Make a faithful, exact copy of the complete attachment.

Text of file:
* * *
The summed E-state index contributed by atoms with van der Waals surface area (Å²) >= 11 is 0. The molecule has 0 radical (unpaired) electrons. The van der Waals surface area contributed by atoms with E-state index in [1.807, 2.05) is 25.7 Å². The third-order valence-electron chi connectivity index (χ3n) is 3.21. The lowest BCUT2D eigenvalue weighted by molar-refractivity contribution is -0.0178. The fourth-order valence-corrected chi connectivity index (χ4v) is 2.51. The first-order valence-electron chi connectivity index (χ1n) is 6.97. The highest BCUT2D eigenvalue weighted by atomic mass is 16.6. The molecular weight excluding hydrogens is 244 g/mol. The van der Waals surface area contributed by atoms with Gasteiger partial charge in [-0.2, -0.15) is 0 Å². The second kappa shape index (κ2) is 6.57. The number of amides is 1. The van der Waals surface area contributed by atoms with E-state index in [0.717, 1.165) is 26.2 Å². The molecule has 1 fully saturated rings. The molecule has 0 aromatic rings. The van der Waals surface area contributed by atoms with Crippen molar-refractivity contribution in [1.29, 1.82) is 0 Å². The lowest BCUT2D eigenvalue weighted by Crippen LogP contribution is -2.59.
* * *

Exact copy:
The summed E-state index contributed by atoms with van der Waals surface area (Å²) >= 11 is 0. The molecule has 0 radical (unpaired) electrons. The van der Waals surface area contributed by atoms with E-state index in [1.807, 2.05) is 25.7 Å². The third-order valence-electron chi connectivity index (χ3n) is 3.21. The lowest BCUT2D eigenvalue weighted by molar-refractivity contribution is -0.0178. The fourth-order valence-corrected chi connectivity index (χ4v) is 2.51. The first-order valence-electron chi connectivity index (χ1n) is 6.97. The highest BCUT2D eigenvalue weighted by atomic mass is 16.6. The molecular weight excluding hydrogens is 244 g/mol. The van der Waals surface area contributed by atoms with Gasteiger partial charge in [-0.2, -0.15) is 0 Å². The second kappa shape index (κ2) is 6.57. The number of amides is 1. The van der Waals surface area contributed by atoms with E-state index in [0.717, 1.165) is 26.2 Å². The molecule has 1 fully saturated rings. The molecule has 0 aromatic rings. The van der Waals surface area contributed by atoms with Crippen molar-refractivity contribution in [1.29, 1.82) is 0 Å². The lowest BCUT2D eigenvalue weighted by Crippen LogP contribution is -2.59.